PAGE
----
It’s quite a story, really, and well worth the read.
I’m a big fan of the “little libraries” that have sprung up in German Village, in Stonington, and in many other communities. Books—especially paperbacks—shouldn’t sit on shelves gathering dust; once they have been read they should be shared with others. The little libraries are a great way to do that, and they also help to keep a house decluttered. We’ve contributed books to the little libraries in German Village and up here as well.
This new little library popped up in our neighborhood within the last week. I appreciate the nautical theme and the craftsmanship, too.
Stonington’s harbor is filled with islands. Some are little more than rocks jutting out of the water, others are larger and wooded, and the much larger Isle au Haut looms far out in the bay. But all of the islands, even the tiny ones, have names that you see on the maps of the harbor. You wonder: how did they get their names, and why?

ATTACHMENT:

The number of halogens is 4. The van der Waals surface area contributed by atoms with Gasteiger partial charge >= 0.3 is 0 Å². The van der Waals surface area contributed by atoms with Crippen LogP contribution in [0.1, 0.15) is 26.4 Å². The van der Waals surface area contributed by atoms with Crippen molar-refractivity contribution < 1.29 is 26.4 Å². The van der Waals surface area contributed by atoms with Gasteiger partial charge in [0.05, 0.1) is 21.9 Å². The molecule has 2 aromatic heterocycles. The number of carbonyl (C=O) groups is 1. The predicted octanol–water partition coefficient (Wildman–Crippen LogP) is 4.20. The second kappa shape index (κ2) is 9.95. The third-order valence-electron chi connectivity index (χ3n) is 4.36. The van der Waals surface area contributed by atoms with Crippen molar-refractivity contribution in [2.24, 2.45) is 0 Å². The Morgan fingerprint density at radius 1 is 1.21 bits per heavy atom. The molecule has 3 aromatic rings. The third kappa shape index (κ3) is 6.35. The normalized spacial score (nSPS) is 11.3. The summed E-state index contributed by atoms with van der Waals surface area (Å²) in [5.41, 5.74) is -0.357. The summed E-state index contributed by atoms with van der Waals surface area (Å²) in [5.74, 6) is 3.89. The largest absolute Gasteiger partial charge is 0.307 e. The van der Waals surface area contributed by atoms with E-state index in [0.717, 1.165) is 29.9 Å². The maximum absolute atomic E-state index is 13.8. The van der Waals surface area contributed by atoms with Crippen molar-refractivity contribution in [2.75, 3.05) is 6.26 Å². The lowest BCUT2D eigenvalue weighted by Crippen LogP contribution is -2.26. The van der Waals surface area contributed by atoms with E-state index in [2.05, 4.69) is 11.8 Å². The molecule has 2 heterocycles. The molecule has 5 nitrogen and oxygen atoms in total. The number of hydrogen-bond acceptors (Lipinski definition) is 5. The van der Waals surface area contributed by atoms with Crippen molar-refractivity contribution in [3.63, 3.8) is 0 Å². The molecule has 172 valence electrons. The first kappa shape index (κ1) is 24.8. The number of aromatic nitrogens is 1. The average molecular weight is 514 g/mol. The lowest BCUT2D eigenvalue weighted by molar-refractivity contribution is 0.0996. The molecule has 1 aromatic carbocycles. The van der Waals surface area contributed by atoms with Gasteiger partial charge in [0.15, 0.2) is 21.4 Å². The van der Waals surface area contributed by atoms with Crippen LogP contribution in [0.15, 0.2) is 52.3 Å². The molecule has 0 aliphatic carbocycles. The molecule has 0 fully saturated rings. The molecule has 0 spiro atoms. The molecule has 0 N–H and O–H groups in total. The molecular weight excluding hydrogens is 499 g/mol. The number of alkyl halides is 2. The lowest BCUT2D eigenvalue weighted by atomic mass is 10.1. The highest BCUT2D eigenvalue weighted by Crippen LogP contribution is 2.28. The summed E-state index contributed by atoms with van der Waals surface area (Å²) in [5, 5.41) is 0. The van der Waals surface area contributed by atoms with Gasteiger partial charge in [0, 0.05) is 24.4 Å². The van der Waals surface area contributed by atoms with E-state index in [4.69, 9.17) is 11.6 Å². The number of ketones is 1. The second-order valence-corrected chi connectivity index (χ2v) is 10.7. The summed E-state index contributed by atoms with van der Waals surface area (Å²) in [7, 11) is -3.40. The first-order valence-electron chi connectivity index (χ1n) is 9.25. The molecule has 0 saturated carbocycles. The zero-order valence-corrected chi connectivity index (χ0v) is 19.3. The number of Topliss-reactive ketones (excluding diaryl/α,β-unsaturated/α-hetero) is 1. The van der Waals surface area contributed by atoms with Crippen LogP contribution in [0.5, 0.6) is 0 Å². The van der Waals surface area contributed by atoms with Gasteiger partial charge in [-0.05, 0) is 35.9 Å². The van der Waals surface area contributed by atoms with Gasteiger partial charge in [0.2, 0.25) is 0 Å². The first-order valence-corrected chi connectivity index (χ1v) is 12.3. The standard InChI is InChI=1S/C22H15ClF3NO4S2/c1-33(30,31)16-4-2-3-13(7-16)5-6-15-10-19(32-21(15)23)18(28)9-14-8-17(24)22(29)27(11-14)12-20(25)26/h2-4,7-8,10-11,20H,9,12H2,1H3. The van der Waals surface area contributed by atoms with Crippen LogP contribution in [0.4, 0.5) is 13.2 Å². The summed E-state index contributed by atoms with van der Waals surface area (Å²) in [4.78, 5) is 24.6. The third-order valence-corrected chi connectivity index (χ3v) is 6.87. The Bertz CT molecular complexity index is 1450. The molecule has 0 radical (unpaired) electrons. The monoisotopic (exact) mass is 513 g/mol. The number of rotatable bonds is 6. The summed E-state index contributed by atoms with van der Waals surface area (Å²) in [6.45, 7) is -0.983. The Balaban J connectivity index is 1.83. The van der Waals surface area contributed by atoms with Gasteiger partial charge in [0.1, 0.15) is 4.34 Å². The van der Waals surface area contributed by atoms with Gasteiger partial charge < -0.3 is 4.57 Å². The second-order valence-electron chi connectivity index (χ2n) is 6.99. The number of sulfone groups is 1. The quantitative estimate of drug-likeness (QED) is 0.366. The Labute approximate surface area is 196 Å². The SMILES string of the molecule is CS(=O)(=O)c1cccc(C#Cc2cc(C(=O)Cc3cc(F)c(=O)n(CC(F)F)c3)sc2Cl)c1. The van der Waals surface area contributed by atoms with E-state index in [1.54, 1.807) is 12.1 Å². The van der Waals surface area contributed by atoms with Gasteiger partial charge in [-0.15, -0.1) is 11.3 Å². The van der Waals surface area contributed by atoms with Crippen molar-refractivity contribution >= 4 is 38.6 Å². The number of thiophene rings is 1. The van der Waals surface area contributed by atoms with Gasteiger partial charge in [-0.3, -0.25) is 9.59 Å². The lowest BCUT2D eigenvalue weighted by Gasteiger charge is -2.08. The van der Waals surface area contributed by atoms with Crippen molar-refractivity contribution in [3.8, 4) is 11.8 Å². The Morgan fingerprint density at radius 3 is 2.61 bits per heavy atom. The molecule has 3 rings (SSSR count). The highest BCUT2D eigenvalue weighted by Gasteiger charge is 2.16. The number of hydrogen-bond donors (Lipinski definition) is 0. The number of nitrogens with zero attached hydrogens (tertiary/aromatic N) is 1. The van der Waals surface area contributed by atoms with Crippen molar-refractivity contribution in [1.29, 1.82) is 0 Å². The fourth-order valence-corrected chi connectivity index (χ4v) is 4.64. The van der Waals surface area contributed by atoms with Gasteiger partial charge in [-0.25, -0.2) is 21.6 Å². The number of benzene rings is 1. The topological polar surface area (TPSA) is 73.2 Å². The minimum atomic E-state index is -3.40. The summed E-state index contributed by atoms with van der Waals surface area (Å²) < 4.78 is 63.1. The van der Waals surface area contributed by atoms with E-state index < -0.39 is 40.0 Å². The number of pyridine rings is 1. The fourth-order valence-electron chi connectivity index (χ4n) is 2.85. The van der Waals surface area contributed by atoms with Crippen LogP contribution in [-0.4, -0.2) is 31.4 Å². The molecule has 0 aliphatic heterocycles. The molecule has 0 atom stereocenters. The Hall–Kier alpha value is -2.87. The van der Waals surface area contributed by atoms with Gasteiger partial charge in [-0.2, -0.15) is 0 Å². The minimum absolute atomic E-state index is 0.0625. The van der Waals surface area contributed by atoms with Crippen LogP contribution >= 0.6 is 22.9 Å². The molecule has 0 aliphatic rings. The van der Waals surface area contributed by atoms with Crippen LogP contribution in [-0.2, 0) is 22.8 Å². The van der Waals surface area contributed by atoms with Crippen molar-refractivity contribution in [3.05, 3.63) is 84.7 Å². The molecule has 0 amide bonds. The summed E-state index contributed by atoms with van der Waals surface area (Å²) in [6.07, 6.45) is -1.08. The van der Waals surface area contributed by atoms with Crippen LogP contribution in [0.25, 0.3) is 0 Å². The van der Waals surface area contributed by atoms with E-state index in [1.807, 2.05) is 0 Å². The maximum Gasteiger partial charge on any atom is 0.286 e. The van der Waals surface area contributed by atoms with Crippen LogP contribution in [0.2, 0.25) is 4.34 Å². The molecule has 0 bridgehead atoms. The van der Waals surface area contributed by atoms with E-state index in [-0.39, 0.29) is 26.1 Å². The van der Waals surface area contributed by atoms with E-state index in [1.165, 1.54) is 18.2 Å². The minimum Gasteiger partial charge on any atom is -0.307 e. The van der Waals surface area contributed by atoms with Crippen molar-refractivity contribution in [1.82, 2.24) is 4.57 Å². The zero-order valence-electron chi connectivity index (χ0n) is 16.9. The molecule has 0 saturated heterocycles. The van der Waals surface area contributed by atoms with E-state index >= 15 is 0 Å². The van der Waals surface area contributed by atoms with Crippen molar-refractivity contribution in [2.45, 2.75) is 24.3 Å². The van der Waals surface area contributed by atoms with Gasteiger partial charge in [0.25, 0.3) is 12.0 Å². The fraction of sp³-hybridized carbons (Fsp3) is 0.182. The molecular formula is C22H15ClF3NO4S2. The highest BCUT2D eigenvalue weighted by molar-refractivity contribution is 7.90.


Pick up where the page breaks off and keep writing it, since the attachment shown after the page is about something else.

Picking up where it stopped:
There is a significant diversity in the names, which makes the question more interesting. Some of the islands–like McGlathery Island and Farrel Island–clearly were named for people. Others, like Bare Island, Two Bush Island, and Sand Island, evidently got their name from their physical features. Crotch Island, which is almost split in two by a cove, has an outcropping called Thurlow Knob, and probably has been the punch line for smutty jokes told by teenage boys in Stonington for decades, also falls into that category. Still others, like Buckle Island, Round Island, and Potato Island, likely received their monikers because of their shapes and resemblance to other objects.